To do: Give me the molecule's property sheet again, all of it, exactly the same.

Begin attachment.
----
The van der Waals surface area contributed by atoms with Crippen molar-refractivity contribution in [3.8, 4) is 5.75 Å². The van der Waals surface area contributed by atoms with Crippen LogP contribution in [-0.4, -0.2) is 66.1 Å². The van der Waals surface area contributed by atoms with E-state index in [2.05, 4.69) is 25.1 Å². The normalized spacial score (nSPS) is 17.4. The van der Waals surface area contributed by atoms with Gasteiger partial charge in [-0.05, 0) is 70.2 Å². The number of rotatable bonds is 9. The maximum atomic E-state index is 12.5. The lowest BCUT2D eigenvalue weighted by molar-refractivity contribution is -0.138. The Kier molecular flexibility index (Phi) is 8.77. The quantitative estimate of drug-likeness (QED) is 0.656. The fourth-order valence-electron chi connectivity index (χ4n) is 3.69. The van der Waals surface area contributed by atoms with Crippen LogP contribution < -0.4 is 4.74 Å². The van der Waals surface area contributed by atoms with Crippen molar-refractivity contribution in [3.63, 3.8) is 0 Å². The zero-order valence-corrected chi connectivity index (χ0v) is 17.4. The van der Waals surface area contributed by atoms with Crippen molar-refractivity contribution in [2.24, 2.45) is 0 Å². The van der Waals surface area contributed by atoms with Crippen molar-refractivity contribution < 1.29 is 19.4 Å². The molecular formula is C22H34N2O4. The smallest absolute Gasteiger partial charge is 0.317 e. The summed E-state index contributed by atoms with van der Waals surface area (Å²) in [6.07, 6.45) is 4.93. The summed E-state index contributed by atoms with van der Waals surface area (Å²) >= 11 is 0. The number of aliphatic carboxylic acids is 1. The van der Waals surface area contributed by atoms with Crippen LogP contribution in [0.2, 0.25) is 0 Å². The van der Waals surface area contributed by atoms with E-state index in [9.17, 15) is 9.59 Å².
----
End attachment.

The van der Waals surface area contributed by atoms with Crippen molar-refractivity contribution in [3.8, 4) is 5.75 Å². The van der Waals surface area contributed by atoms with Crippen LogP contribution in [-0.4, -0.2) is 66.1 Å². The van der Waals surface area contributed by atoms with E-state index in [2.05, 4.69) is 25.1 Å². The normalized spacial score (nSPS) is 17.4. The van der Waals surface area contributed by atoms with Gasteiger partial charge in [-0.05, 0) is 70.2 Å². The number of rotatable bonds is 9. The maximum atomic E-state index is 12.5. The lowest BCUT2D eigenvalue weighted by molar-refractivity contribution is -0.138. The Kier molecular flexibility index (Phi) is 8.77. The quantitative estimate of drug-likeness (QED) is 0.656. The fourth-order valence-electron chi connectivity index (χ4n) is 3.69. The van der Waals surface area contributed by atoms with Crippen LogP contribution < -0.4 is 4.74 Å². The van der Waals surface area contributed by atoms with Crippen molar-refractivity contribution in [3.63, 3.8) is 0 Å². The zero-order valence-corrected chi connectivity index (χ0v) is 17.4. The van der Waals surface area contributed by atoms with Crippen molar-refractivity contribution in [2.24, 2.45) is 0 Å². The van der Waals surface area contributed by atoms with Crippen molar-refractivity contribution < 1.29 is 19.4 Å². The molecular formula is C22H34N2O4. The smallest absolute Gasteiger partial charge is 0.317 e. The summed E-state index contributed by atoms with van der Waals surface area (Å²) in [6.07, 6.45) is 4.93. The summed E-state index contributed by atoms with van der Waals surface area (Å²) >= 11 is 0. The number of aliphatic carboxylic acids is 1. The van der Waals surface area contributed by atoms with Crippen LogP contribution in [0.2, 0.25) is 0 Å². The van der Waals surface area contributed by atoms with E-state index in [9.17, 15) is 9.59 Å².